You're lucky, people. Why? Because you have two opportunities this week to see The Exiles, Kent MacKenzie's long-lost classic, at Che Café on the USCD campus. Made in 1961, it earned Venice kudos without earning a commercial distribution deal and has languished ever since. That is, until UCLA gave it the restoration it sorely needed and deserved.
Shot in black and white on a shoestring over three years, The Exiles follows one night in the lives of Mary, Homer and Tommy, three Native Americans living off the rez, trying to make it in L.A. The script comes directly from MacKenzie's interviews with the participants and captures the marginalization these people faced from both society and their own sense of self. MacKenzie's cinematography is beautiful, and his subjects are heartbreaking.
After all those years in exile, The Exiles almost didn't make it to San Diego.
Though it has engagements in art-house theaters and festivals around the country, there was no venue in place here.
But Natalie Snoyman, a recent UCSD grad, had learned about the film in her classes and had read about the newly restored version.
“It just kind of fell into my hands to organize it,” she tells CityBeat.
Snoyman reached out to Dennis Doros and Amy Heller, the husband-and-wife team that run Milestone Films, and suggested Che Café, where she volunteers, as a venue. They were interested in getting the film to San Diego, and before she knew it, Snoyman was putting on the screening herself.
“I just wanted people in San Diego to be able to see it,” she says. “And the more I read about it, the more important I thought it was.”
Nice move. There are only two screenings of The Exiles—6:30 and 10 p.m. Saturday, Oct. 25. Tickets are $7, or $6 for students. 858-534-2311.Opening
Breakfast With Scot: Eric (Tom Cavanaugh of Ed) and Sam (Ben Shenkman) are DINKs—Dual Income, No Kids—and the straight-leaning gay couple find themselves taking care of a recently orphaned boy who's something of a sissy.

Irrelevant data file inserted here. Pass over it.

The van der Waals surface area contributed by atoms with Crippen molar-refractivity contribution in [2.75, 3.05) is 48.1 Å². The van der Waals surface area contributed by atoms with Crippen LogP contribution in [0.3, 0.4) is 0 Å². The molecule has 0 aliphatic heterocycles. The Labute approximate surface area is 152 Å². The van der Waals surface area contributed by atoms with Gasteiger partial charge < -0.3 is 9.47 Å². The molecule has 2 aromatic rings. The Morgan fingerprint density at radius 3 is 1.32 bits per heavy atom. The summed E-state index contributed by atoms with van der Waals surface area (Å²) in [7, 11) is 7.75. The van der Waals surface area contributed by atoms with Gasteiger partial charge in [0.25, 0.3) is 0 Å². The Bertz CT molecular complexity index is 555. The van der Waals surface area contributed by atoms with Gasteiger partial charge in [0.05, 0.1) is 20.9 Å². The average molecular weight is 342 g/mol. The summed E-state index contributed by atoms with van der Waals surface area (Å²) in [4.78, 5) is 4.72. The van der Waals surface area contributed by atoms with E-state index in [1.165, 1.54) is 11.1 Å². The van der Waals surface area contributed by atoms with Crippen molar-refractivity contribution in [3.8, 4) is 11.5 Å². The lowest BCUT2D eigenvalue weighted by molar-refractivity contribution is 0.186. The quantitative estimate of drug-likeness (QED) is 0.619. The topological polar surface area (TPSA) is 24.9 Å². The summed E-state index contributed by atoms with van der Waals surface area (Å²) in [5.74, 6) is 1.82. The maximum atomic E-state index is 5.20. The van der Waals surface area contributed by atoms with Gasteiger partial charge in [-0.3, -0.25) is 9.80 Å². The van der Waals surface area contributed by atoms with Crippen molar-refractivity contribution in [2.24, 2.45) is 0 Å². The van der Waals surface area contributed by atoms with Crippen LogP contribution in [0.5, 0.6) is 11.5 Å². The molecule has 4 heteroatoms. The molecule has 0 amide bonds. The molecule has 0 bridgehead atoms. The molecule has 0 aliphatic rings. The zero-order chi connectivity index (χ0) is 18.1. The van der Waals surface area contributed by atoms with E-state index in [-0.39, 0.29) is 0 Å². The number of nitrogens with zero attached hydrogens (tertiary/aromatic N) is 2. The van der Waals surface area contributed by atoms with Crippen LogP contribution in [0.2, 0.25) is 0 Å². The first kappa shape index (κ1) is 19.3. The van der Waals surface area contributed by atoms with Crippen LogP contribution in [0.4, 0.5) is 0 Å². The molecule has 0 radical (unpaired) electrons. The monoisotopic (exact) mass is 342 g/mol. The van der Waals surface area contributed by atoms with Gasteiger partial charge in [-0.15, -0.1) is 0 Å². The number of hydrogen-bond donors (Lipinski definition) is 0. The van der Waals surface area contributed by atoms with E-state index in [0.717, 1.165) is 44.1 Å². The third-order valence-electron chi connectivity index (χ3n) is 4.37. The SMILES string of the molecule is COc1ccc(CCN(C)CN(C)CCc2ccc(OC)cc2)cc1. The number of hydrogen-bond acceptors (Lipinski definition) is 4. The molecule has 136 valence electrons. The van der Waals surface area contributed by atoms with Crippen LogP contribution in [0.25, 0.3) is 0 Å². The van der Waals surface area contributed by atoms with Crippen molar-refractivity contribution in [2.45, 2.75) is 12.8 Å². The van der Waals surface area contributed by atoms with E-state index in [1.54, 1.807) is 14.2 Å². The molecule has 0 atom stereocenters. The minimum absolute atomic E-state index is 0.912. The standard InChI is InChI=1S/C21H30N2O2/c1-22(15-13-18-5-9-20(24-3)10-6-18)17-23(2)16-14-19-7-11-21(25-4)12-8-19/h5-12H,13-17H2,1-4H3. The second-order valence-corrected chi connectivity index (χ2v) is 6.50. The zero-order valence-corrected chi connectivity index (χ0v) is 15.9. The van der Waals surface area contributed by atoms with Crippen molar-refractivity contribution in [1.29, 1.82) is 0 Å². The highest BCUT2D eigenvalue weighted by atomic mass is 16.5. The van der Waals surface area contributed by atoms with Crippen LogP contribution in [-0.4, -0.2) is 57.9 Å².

Happy-Go-Lucky: Mike Leigh's new one is a change in direction from his recent work. Instead of exploring the seamy underbelly of the human condition, he looks at Poppy (Sally Hawkins), an effervescent schoolteacher who won't grow up. She's sort of infectious, sort of annoying, but the effect she has on everyone around her is far more real than, say, Peter Pan. See our review on this page.
High School Musical 3: Senior Year: But we missed the first two, lalala!
Pride and Glory: Four NYC cops are dead, and Ed Norton is dispatched by his dad (Jon Voight) to figure out whodunit. But all roads seem to lead to another cop—his brother, Colin Farrell.
Saw V: But we missed the first four, aiieee!
Yella: Leaving her East German husband behind for a new life in West Germany, things finally seem like they're going Yella's way. Except, you know, for the really strange stuff that starts happening.
One time only
El Brindis: Mexican TV and movie star Ana Serradilla stars in the latest entry of Cinema en tu Idioma, the San Diego Latino Film Festival's monthly film series. She's on her way to meet her Chilean father but falls into a relationship with the rabbi who's prepping dad for his Bar Mitzvah. Through Oct. 23 at the UltraStar Hazard Center.